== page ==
Stocks to buy

A large-cap stock generally refers to any company that has a market capitalization of $10 billion or more. They represent companies with longevity, have grown in size, and maintain stable finances. Large-cap stocks are typically less volatile, have greater analyst coverage, and are more likely to offer a dividend to stockholders. In contrast, small-cap stocks tend to be start-up firms and companies that are less financially fit and prone to greater volatility. I

Therefore, investors who value stability, predictable earnings growth, and steady dividend payments should look to large-cap stocks. Over time, they can expand a portfolio while minimizing disruptions during market downturns.

Let’s look at upcoming  stock predications of three large-cap stocks ready to take off in the upcoming year.

Berkshire Hathaway (BRK-A, BRK-B)

Source: Jonathan Weiss /

Recently, Berkshire Hathaway (NYSE:BRK-A, NYSE:BRK-B) stock was recently downgraded. This almost never happens to the holding company of Warren Buffett.

However, investment firm Edward Jones lowered its rating on Berkshire Hathaway’s stock to “hold” from “buy”. Reasons cited include the company running ahead of its financial services sector peers. Also, the firm believes Berkshire Hathaway’s continued outperformance is unlikely. BRK-B stock is up 11% this year compared to flat growth for the financial services sector.

While Edward Jones makes a case that Berkshire Hathaway will be unable to maintain its strong stock performance, investors might want to think twice before betting against Warren Buffett. This year, BRK-B stock is running neck-and-neck with the benchmark S&P 500 index. However, for most of Buffett’s investing career, which is now in its eighth decade, he has beaten the S&P 500. Further, Berkshire Hathaway’s most recent earnings were typically strong, and the company is sitting on a cash pile of $150 billion.

In the last 12 months, Berkshire’s Class B stock has gained 24%, double the S&P 500’s 12% gain during the same time period.

CrowdStrike Holdings (CRWD)

Source: Piotr Swat /

CrowdStrike Holdings (NASDAQ:CRWD) has been on a bull run this year. With momentum behind the stock, the company is catching a tailwind due to the rise in technology stocks this year.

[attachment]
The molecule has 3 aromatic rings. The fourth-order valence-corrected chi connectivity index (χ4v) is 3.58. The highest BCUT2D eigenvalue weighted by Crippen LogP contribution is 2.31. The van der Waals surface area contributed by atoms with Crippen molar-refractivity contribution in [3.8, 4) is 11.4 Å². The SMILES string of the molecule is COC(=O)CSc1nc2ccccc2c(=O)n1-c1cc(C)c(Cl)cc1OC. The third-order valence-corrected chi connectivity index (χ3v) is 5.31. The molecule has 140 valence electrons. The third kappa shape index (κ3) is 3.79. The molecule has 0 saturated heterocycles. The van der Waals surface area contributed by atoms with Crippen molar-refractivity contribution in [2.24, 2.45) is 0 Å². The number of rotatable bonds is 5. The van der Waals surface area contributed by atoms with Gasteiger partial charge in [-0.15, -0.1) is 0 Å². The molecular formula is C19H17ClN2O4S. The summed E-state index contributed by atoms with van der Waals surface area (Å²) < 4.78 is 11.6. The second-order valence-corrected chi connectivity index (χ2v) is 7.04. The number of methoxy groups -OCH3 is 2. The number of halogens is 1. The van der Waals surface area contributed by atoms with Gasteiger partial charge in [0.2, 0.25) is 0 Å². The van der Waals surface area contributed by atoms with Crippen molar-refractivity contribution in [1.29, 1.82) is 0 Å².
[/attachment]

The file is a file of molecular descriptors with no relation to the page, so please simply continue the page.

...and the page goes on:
Indeed, CRWD stock has been lifted higher by strong financial results. CrowdStrike recently reported a better-than-expected second-quarter print and raised its forward guidance. Both of which hav analysts and investors cheering.

The company reported Q2 earnings per share (EPS) of 74 cents, which was ahead of consensus forecasts of 56 cents. Revenue for Q2 came in at $731.6 million, up 37% from a year ago. In addition, that was ahead of analyst expectations of $724.1 million. The company’s free cash flow was at $188.7 million at the quarter’s end, up 39% from $135.8 million year over year (YOY).

As for guidance, CrowdStrike said it expects revenue of $775.4 million to $778 million and 74 cents in earnings for Q3 of this year, both ahead of Wall Street forecasts. CRWD stock is up 58% this year and has increased 155% over five years.

PepsiCo (PEP)

Source: FotograFFF / Shutterstock

Investors will want to cease upon a big buying opportunity in beverage and snack giant PepsiCo (NASDAQ:PEP) ahead of its next earnings print on October 10.

The stock has been tumbling along with the broader market, down 7% in the last month. Pepsi’s archrival Coca-Cola (NYSE:KO) has fallen a similar amount. PEP stock is now down 10% on the year. The pullback comes despite PepsiCo reporting a string of better-than-expected earnings reports and consistently raising its full-year guidance.

Also, PepsiCo is the type of blue-chip stock that can hold its ground in the event of a recession in 2024. Not only does PEP stock look affordable trading at 28 times future earnings, but also it could make for a good defensive play should the economy contract. Plus, PepsiCo shareholders benefit from a quarterly dividend payment of $1.27 per share, giving the stock a hefty yield of 3.14%. PEP stock has increased 52% over the last five years.

On the date of publication, Joel Baglole did not have (either directly or indirectly) any positions in the securities mentioned in this article. The opinions expressed in this article are those of the writer, subject to the Publishing Guidelines.

Joel Baglole has been a business journalist for 20 years. He spent five years as a staff reporter at The Wall Street Journal, and has also written for The Washington Post and Toronto Star newspapers, as well as financial websites such as The Motley Fool and Investopedia.